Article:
[edit] Rationale

This style of organizing articles is somewhat related to news style except it focuses on topics instead of articles. The idea is to summarize and distribute information across related articles in a way that can serve readers who want varying amounts of detail. Thus giving readers the ability to zoom to the level of detail they need and not exhausting those who need a primer on a whole topic.

This is more helpful to the reader than a very long article that just keeps growing, eventually reaching book-length. Summary style is accomplished by not overwhelming the reader with too much text up front by summarizing main points and going into more detail on particular points (sub-topics) in separate articles. What constitutes 'too long' is largely based on the topic, but generally 30KB of prose is the starting point where articles may be considered too long. Articles that go above this have a burden of proof that extra text is needed to efficiently cover its topic and that the extra reading time is justified.

Sections that are less important for understanding the topic will tend to be lower in the article (this is news style applied to sections). Often this is difficult to do for articles on history or that are otherwise chronologically based unless there is some type of analysis section. Organizing in this way is important due to the fact that many readers will not finish reading the article.

[edit] Levels of desired details


Wikipedia is not divided into a macropædia, micropædia, and concise versions as is the Encyclopædia Britannica — we must serve all three user types in the same encyclopedia. Summary style is based on the premise that information about a topic should not all be contained in a single article since different readers have different needs;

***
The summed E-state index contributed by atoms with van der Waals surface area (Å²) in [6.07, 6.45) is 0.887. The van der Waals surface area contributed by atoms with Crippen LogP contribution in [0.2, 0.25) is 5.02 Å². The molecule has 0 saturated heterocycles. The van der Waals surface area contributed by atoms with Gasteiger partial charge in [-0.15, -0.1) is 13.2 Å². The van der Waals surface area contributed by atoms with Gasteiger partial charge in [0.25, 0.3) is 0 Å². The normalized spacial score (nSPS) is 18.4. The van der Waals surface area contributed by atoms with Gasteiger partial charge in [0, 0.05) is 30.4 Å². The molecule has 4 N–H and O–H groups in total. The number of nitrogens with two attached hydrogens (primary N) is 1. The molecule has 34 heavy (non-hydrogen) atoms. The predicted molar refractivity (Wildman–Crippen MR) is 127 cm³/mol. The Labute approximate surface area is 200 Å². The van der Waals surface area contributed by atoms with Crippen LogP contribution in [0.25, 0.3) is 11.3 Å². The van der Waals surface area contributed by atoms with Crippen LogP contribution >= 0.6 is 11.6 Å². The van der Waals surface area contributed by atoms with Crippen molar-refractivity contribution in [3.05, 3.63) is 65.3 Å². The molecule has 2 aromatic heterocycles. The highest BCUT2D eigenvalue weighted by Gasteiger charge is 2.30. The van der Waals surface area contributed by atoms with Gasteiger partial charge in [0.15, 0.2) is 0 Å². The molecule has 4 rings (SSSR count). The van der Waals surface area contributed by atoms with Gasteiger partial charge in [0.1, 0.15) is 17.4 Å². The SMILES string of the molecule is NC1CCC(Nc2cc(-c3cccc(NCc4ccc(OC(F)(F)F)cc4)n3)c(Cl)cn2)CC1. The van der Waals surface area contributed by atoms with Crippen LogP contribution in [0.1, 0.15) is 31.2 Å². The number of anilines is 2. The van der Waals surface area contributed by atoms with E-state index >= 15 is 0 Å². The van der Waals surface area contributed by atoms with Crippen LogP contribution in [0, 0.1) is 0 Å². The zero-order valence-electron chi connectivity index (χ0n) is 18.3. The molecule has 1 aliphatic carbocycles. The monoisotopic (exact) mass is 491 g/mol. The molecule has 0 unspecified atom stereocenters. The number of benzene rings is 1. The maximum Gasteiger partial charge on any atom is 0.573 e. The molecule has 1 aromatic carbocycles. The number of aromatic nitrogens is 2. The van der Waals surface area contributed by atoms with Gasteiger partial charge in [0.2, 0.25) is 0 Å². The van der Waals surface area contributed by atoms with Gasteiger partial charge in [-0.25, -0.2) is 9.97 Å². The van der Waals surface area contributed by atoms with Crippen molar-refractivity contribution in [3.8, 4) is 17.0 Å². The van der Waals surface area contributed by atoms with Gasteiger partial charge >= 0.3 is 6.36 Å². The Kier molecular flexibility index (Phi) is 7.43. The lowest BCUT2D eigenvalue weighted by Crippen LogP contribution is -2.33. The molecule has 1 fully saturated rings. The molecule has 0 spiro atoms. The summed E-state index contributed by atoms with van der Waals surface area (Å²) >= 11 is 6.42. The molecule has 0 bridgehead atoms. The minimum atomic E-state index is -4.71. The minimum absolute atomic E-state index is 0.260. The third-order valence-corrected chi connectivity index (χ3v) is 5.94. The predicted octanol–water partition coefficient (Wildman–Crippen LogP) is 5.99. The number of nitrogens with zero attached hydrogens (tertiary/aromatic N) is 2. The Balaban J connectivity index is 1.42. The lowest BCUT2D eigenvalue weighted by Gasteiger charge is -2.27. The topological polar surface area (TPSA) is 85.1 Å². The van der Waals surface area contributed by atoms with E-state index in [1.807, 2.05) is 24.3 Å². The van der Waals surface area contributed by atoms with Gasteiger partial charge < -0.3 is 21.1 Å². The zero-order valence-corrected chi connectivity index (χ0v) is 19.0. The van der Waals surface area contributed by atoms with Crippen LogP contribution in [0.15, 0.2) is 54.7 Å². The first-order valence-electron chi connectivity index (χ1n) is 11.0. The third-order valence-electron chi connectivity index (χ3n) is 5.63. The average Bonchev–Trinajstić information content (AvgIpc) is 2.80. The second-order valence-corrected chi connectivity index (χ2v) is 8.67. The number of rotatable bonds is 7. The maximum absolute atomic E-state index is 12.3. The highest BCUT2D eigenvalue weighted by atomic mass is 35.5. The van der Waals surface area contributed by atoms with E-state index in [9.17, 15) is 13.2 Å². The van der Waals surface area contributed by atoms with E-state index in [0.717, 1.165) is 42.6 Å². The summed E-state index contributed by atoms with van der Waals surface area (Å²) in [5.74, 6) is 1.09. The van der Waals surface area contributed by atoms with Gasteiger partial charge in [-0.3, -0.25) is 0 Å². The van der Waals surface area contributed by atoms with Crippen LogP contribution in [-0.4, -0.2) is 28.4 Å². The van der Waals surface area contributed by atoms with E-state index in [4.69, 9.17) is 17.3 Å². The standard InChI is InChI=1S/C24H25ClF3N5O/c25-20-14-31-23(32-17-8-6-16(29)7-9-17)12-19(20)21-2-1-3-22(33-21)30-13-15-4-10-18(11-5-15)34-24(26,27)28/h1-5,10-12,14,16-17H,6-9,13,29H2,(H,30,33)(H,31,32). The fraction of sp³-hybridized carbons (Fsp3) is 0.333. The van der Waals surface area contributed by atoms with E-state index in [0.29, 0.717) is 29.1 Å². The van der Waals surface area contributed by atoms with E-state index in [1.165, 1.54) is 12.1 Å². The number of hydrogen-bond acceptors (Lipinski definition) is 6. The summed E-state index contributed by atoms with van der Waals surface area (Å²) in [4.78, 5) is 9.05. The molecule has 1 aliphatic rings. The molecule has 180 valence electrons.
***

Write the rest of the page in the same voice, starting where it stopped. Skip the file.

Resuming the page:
The parent article should have general summary information and the more detailed summaries of each subtopic should be in daughter articles and in articles on specific subjects. This can be thought of as layering inverted pyramids where the reader is shown the tip of a pyramid (the lead section) for a topic and within that article any section may have a {{main|<subpage name>}} or similar link to a full article on the topic summarized in that section (see Yosemite National Park#History and History of the Yosemite area for an example using two featured articles). The summary in a section at the parent article will often be at least twice as long as the lead section in the daughter article. The daughter article in turn can also serve as a parent article for its specific part of the topic. And so on until a topic is very thoroughly covered. Thus by navigational choices several different types of readers get the amount of detail they want.

[edit] See also

[edit] Templates